A few days ago in a question and answer automobile section of the Wall Street Journal, a reader asked if it was okay to buy a SAAB. If you don’t already know, the Swedish automobile manufacturer filed for bankruptcy about a year ago. No one has yet to step up to the plate to buy them and start manufacturing cars and parts again.
I think it is terrible advice that Jonathan Swift gave to recommend that was okay to buy a SAAB. I usually like his car reviews and Q and A columns, but this time I think his advice is erroneous. On one hand I imagine you can get a great deal on them, since some might want to sell them in case parts become hard-to-find. However looking around the internet I found some people who are not able to find parts they need. After market parts manufacturers will continue to make many of the regular serviceable parts for a while, such as alternators and brake parts, but if no one buys and revives the brand it is a gamble, in the long-term.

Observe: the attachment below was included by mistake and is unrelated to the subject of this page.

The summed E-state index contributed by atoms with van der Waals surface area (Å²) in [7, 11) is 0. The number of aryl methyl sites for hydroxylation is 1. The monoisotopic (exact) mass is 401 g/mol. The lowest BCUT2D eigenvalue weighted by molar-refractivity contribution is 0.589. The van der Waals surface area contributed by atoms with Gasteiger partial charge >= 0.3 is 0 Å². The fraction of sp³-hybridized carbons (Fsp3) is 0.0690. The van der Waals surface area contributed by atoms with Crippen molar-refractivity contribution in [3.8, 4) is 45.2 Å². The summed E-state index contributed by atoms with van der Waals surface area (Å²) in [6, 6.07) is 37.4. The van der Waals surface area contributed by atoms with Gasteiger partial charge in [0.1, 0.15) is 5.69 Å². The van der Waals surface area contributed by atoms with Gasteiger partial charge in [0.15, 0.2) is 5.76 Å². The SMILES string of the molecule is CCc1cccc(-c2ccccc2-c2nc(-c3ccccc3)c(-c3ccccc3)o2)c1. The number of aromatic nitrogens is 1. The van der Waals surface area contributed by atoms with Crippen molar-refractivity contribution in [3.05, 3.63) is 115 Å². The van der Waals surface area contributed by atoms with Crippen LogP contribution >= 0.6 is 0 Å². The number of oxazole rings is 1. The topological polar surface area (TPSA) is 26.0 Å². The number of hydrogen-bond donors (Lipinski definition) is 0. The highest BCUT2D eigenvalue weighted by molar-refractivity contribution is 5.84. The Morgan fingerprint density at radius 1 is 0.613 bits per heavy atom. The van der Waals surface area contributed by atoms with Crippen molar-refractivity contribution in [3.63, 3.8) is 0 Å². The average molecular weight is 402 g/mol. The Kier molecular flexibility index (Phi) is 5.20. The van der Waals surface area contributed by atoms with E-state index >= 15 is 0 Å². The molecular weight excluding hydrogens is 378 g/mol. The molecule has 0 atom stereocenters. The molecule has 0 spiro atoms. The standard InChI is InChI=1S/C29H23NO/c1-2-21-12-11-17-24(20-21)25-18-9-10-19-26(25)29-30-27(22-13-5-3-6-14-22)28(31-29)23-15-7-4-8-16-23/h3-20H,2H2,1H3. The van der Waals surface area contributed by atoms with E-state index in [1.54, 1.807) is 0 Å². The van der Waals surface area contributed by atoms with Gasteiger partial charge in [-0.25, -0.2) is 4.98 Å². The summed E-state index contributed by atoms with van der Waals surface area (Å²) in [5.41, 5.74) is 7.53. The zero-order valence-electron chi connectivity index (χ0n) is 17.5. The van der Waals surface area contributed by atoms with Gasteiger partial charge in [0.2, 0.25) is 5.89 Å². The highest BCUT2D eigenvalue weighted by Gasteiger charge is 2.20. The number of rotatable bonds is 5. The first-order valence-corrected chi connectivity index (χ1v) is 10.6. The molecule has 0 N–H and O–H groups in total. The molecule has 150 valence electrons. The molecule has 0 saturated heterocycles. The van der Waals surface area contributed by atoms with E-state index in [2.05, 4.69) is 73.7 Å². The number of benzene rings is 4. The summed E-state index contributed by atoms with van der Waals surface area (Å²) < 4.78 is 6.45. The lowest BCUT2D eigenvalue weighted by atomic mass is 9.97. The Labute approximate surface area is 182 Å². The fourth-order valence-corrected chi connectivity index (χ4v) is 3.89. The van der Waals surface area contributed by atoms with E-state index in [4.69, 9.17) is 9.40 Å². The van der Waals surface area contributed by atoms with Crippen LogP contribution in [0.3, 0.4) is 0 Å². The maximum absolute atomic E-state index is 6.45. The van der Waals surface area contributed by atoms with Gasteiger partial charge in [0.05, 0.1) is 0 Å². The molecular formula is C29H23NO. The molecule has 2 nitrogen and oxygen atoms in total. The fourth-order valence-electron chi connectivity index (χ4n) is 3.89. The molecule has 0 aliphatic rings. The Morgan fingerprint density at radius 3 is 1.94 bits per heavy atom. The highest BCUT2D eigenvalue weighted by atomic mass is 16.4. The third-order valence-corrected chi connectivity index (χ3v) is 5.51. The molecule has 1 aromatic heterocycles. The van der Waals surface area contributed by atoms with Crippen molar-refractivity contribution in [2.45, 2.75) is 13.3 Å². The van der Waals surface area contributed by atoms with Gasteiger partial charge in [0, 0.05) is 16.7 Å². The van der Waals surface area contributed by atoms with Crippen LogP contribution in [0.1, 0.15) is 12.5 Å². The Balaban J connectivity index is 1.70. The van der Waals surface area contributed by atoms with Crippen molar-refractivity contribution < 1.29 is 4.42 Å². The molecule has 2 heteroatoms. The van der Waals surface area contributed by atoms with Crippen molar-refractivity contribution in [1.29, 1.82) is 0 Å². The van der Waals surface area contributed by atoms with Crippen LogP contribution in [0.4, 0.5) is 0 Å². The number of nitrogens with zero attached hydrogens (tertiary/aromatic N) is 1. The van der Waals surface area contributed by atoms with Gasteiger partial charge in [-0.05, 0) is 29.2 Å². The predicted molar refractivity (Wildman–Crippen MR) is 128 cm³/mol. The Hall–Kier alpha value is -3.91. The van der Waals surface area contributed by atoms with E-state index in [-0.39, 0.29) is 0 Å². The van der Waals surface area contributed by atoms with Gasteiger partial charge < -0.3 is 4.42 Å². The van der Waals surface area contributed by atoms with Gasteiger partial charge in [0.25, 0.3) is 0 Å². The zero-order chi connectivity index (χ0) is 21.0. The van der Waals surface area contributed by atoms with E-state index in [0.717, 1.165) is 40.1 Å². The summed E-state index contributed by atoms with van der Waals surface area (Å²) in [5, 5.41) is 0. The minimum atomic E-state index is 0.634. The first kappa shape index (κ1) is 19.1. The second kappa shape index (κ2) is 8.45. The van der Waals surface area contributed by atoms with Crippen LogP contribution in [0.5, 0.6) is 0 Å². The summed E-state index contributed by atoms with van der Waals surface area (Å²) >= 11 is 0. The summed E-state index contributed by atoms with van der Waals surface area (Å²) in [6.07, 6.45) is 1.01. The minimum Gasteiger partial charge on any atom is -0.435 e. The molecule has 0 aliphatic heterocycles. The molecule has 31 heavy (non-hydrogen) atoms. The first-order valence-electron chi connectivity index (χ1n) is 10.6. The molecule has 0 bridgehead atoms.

Many people today are struggling through the recession with debt and depleted savings, so purchasing a car that has higher incidents and costs of repairs compared to the average would be better off buying another brand, one they are certain they will be able to find parts for. There are many cars that fit the description of higher incidents and costs of repairs, especially for used ones, and I blogged about it earlier this year– these are the used cars that I would avoid. Cars cost a lot of the average person’s budget, when you consider loan or lease costs, purchase price, gas, oil changes, tires, insurance and regular maintenance. Why compound their expense by getting a really nice envious car, when it might make you go broke.
I know a lot of modest income people buy these really nice cars like Land Rovers and Mercedes, but sometimes the repairs puts them, or keeps them in poverty. Buyer beware.